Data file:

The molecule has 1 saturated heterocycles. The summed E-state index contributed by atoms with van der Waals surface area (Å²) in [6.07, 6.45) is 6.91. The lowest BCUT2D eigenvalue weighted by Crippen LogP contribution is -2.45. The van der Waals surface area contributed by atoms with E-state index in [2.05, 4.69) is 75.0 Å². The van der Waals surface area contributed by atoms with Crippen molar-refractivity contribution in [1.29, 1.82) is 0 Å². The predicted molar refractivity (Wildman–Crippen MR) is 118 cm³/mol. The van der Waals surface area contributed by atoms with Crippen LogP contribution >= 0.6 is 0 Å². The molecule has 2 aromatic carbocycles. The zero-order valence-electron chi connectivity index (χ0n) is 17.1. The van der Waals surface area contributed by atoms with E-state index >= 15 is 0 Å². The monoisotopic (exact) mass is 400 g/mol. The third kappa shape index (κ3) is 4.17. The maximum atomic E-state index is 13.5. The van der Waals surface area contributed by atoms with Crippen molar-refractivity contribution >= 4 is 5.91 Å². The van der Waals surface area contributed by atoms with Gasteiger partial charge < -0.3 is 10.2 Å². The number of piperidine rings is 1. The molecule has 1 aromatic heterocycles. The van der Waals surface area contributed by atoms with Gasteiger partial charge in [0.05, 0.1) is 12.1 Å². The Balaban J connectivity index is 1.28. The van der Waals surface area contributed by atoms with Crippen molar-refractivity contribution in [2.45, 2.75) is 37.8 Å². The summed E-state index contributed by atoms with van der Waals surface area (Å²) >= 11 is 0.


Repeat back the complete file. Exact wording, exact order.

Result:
The molecule has 1 saturated heterocycles. The summed E-state index contributed by atoms with van der Waals surface area (Å²) in [6.07, 6.45) is 6.91. The lowest BCUT2D eigenvalue weighted by Crippen LogP contribution is -2.45. The van der Waals surface area contributed by atoms with E-state index in [2.05, 4.69) is 75.0 Å². The van der Waals surface area contributed by atoms with Crippen molar-refractivity contribution in [1.29, 1.82) is 0 Å². The predicted molar refractivity (Wildman–Crippen MR) is 118 cm³/mol. The van der Waals surface area contributed by atoms with Crippen LogP contribution >= 0.6 is 0 Å². The molecule has 2 aromatic carbocycles. The zero-order valence-electron chi connectivity index (χ0n) is 17.1. The van der Waals surface area contributed by atoms with E-state index >= 15 is 0 Å². The monoisotopic (exact) mass is 400 g/mol. The third kappa shape index (κ3) is 4.17. The maximum atomic E-state index is 13.5. The van der Waals surface area contributed by atoms with Crippen molar-refractivity contribution >= 4 is 5.91 Å². The van der Waals surface area contributed by atoms with Gasteiger partial charge < -0.3 is 10.2 Å². The number of piperidine rings is 1. The molecule has 1 aromatic heterocycles. The van der Waals surface area contributed by atoms with Gasteiger partial charge in [0.05, 0.1) is 12.1 Å². The Balaban J connectivity index is 1.28. The van der Waals surface area contributed by atoms with Crippen molar-refractivity contribution in [2.45, 2.75) is 37.8 Å². The summed E-state index contributed by atoms with van der Waals surface area (Å²) >= 11 is 0.